“It’s remarkable that we see similar patterns in coral reef systems all over the world,” a scientist said.
Ecosystems are delicately balanced biological arrangements and the disappearance of even seemingly minor species within them can have grave knock-on effects.
A case in point, say scientists, is the precarious balance that prevails at coral reefs worldwide between predatory fish and their prey.
These predators choose their prey more carefully than previously thought and do not just gobble down any fish they encounter at reefs, according to researchers from France and the United States who analyzed the stomach contents of most fish species found on six coral reef systems around the world.
In all, the scientists examined the feeding habits of more than 600 species found on six coral reefs near Okinawa in Japan, Hawaii in the US, the West Indies, New Caledonia, Madagascar and the Marshall Islands.
Notwithstanding the great geographical distances, the food webs at all six reefs were highly similar in their makeup: even in the face of plenty of other available food items, two-thirds of the predatory species examined proved to be specialized feeders that displayed a strong preferance for specific prey animals.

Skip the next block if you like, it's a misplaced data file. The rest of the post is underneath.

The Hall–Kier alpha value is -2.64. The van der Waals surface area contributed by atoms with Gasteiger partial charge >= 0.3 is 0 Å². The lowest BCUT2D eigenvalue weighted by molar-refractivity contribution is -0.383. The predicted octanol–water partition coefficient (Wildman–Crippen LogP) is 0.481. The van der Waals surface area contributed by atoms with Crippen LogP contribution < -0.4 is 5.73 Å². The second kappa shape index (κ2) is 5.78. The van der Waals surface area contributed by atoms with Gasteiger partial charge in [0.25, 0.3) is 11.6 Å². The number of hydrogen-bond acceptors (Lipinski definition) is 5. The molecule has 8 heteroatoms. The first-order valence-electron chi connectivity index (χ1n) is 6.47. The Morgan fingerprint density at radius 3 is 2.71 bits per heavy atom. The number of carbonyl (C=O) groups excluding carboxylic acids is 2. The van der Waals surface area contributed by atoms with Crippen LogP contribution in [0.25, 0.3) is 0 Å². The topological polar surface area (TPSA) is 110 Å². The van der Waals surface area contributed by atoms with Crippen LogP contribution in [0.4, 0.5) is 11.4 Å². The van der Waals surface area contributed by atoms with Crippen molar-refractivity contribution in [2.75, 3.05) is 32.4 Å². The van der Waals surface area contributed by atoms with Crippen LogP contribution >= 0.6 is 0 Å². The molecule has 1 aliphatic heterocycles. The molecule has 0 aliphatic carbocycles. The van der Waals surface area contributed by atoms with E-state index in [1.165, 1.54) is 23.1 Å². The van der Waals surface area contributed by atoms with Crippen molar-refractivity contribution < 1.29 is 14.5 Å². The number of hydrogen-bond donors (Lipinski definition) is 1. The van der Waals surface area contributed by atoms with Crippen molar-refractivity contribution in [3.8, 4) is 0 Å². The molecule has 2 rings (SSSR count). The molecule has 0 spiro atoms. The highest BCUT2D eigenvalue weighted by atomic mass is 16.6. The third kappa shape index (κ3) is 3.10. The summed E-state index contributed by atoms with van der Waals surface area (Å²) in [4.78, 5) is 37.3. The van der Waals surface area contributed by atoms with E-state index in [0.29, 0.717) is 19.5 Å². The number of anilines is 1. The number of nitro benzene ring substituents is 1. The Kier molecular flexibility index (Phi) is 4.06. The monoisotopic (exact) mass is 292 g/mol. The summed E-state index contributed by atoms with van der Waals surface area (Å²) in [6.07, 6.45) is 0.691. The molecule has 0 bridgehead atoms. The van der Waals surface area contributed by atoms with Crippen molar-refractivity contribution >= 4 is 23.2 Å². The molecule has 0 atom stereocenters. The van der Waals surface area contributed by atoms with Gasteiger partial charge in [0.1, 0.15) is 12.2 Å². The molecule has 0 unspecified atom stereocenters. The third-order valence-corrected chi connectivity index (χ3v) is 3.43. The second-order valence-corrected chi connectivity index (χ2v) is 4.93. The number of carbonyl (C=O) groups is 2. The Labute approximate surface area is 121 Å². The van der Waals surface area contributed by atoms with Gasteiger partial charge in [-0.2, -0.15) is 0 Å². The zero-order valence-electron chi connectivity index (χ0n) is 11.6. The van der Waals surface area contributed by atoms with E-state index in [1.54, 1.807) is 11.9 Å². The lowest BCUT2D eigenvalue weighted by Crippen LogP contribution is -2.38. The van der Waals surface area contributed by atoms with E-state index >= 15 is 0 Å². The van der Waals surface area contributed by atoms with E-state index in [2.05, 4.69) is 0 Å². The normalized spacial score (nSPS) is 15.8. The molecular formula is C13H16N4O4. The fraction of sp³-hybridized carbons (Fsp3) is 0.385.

The findings, published in a study, indicate that food webs at the world’s reefs are more delicate than widely assumed because the loss of a single larger fish species may throw off a reef’s entire ecosystem.
“It’s remarkable that we see similar patterns in coral reef systems all over the world. Extinctions, particularly of larger fish species, may have significant impacts for coral reef systems,” stresses Jordan Casey, an assistant professor of marine science at the University of Texas Austin’s Marine Science Institute.
This is disconcerting as overfishing targeting larger fish at coral reefs can deplete the numbers of these fish, especially in tandem with other stressors such as climate change and water pollution.
That is why protection measures at reefs needs to be holistic in their scope.
“Reefs rely on the efficient utilization of all creatures,” said Simon Brandl, an assistant professor. “If a fish specializes on eating a certain type of snail and that fish disappears, the snail might not be eaten and live happily ever after. This creates a dead end for the food it could provide to other coral reef creatures. Good news for the snail. Bad news for everything else living there.”
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